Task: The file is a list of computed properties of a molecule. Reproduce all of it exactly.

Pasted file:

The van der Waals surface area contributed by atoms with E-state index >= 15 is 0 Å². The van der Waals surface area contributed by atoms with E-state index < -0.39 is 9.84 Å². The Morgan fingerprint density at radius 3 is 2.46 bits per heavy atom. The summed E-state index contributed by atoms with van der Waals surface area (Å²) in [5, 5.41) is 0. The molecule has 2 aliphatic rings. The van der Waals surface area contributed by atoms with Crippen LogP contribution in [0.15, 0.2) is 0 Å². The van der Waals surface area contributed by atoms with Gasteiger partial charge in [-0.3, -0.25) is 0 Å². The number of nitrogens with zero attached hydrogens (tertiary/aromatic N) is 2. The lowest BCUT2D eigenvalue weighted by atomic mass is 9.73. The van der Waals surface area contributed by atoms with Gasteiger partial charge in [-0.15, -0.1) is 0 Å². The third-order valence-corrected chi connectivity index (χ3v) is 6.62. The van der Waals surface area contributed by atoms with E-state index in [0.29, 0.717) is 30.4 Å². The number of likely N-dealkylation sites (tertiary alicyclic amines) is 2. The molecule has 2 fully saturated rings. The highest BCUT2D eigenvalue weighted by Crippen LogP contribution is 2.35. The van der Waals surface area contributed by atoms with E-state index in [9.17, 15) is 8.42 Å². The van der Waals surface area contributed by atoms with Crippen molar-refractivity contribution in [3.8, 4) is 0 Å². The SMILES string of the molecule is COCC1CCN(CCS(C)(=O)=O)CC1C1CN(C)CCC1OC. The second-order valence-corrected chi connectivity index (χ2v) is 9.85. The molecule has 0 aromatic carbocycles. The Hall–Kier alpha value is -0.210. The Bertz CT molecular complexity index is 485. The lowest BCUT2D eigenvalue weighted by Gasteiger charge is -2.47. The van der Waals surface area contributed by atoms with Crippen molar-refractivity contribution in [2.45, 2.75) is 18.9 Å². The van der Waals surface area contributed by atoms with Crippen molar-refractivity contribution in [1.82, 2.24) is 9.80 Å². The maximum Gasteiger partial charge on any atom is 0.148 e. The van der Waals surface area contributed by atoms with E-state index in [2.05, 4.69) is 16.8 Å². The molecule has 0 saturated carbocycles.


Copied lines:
The van der Waals surface area contributed by atoms with E-state index >= 15 is 0 Å². The van der Waals surface area contributed by atoms with E-state index < -0.39 is 9.84 Å². The Morgan fingerprint density at radius 3 is 2.46 bits per heavy atom. The summed E-state index contributed by atoms with van der Waals surface area (Å²) in [5, 5.41) is 0. The molecule has 2 aliphatic rings. The van der Waals surface area contributed by atoms with Crippen LogP contribution in [0.15, 0.2) is 0 Å². The van der Waals surface area contributed by atoms with Gasteiger partial charge in [-0.3, -0.25) is 0 Å². The number of nitrogens with zero attached hydrogens (tertiary/aromatic N) is 2. The lowest BCUT2D eigenvalue weighted by atomic mass is 9.73. The van der Waals surface area contributed by atoms with Gasteiger partial charge in [-0.15, -0.1) is 0 Å². The third-order valence-corrected chi connectivity index (χ3v) is 6.62. The van der Waals surface area contributed by atoms with E-state index in [0.29, 0.717) is 30.4 Å². The number of likely N-dealkylation sites (tertiary alicyclic amines) is 2. The molecule has 2 fully saturated rings. The highest BCUT2D eigenvalue weighted by Crippen LogP contribution is 2.35. The van der Waals surface area contributed by atoms with E-state index in [9.17, 15) is 8.42 Å². The van der Waals surface area contributed by atoms with Crippen molar-refractivity contribution in [3.8, 4) is 0 Å². The SMILES string of the molecule is COCC1CCN(CCS(C)(=O)=O)CC1C1CN(C)CCC1OC. The second-order valence-corrected chi connectivity index (χ2v) is 9.85. The molecule has 0 aromatic carbocycles. The Hall–Kier alpha value is -0.210. The Bertz CT molecular complexity index is 485. The lowest BCUT2D eigenvalue weighted by Gasteiger charge is -2.47. The van der Waals surface area contributed by atoms with Crippen molar-refractivity contribution in [2.45, 2.75) is 18.9 Å². The van der Waals surface area contributed by atoms with Crippen molar-refractivity contribution in [1.82, 2.24) is 9.80 Å². The maximum Gasteiger partial charge on any atom is 0.148 e. The van der Waals surface area contributed by atoms with E-state index in [2.05, 4.69) is 16.8 Å². The molecule has 0 saturated carbocycles.